The European aircraft manufacturer Airbus, is in danger of collapse, as warned by the company’s chief executive Guillaume Faury.
Speaking to the French radio station RTL, Guillaume Faury, the CEO of Airbus, said that the “business is potentially at risk” if the company does not take the right measures to bridge over the economic shutdown.
After airlines worldwide have slowed or even canceled deliveries of ordered aircraft, Faury said that Airbus needs to cut a total of 15,000 jobs. This means that the company would be forced to lay off more than 11% of its workforce.
“The situation is so serious, and we are faced with so much uncertainty, that I think no one can guarantee there won’t be compulsory redundancies if we’re to adapt to the situation, especially if it evolves further,” said Faury.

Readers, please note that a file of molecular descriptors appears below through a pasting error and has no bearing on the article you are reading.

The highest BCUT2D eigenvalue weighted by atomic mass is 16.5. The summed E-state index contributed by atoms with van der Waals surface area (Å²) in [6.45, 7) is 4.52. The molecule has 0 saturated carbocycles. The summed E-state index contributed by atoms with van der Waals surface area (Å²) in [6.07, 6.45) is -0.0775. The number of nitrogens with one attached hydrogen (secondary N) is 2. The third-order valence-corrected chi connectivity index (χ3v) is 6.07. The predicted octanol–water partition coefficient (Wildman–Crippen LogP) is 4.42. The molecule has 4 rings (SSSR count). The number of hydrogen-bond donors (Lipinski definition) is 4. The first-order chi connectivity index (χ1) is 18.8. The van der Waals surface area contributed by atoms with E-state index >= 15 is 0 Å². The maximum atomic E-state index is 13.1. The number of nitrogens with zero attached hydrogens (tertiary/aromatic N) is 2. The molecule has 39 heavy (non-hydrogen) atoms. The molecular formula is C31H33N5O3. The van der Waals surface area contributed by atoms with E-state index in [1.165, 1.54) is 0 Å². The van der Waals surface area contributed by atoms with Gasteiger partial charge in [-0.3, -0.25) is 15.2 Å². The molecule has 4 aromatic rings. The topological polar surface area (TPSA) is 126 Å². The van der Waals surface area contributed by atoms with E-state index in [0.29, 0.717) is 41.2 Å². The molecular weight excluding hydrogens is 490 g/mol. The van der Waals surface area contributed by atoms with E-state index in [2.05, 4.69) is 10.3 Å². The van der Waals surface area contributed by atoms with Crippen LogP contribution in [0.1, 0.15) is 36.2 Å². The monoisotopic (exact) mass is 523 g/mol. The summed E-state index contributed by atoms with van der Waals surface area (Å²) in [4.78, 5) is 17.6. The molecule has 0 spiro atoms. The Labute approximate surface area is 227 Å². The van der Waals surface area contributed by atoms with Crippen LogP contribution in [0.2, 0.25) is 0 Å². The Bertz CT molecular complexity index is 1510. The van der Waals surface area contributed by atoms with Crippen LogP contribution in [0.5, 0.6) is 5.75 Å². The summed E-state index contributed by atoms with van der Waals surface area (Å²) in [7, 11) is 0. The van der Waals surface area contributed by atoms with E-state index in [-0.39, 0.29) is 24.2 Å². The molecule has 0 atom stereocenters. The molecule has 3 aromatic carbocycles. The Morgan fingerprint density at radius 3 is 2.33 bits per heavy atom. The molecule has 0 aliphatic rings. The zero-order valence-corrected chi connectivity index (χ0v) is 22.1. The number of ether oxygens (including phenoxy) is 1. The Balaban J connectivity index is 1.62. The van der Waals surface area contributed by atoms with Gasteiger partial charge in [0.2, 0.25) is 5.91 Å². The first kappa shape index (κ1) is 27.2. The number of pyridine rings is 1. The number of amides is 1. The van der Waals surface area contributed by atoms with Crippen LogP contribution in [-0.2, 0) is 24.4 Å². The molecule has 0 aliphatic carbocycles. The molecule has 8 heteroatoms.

Faury said that the company will do its best to cut costs without compulsory redundancies. However, the CEO cannot guarantee it will not happen.
“What I say clearly is that we have a lot of work to do, we will do everything we can to avoid arriving at that point,” Faury told.
Earlier in July 2020, Airbus considered that the compulsory redundancies in the United Kingdom would affect 1,7000 employees. Significantly more workforce, around 10,000 employees, would be laid off in Airbus factories in Germany and France.
On September 14, 2020, in a general business update letter Faury has allegedly warned his 130,000 employees that pursuing the voluntary redundancies could not be enough to cut the company’s costs down because the passenger traffic could be recovering from the crisis slower than expected.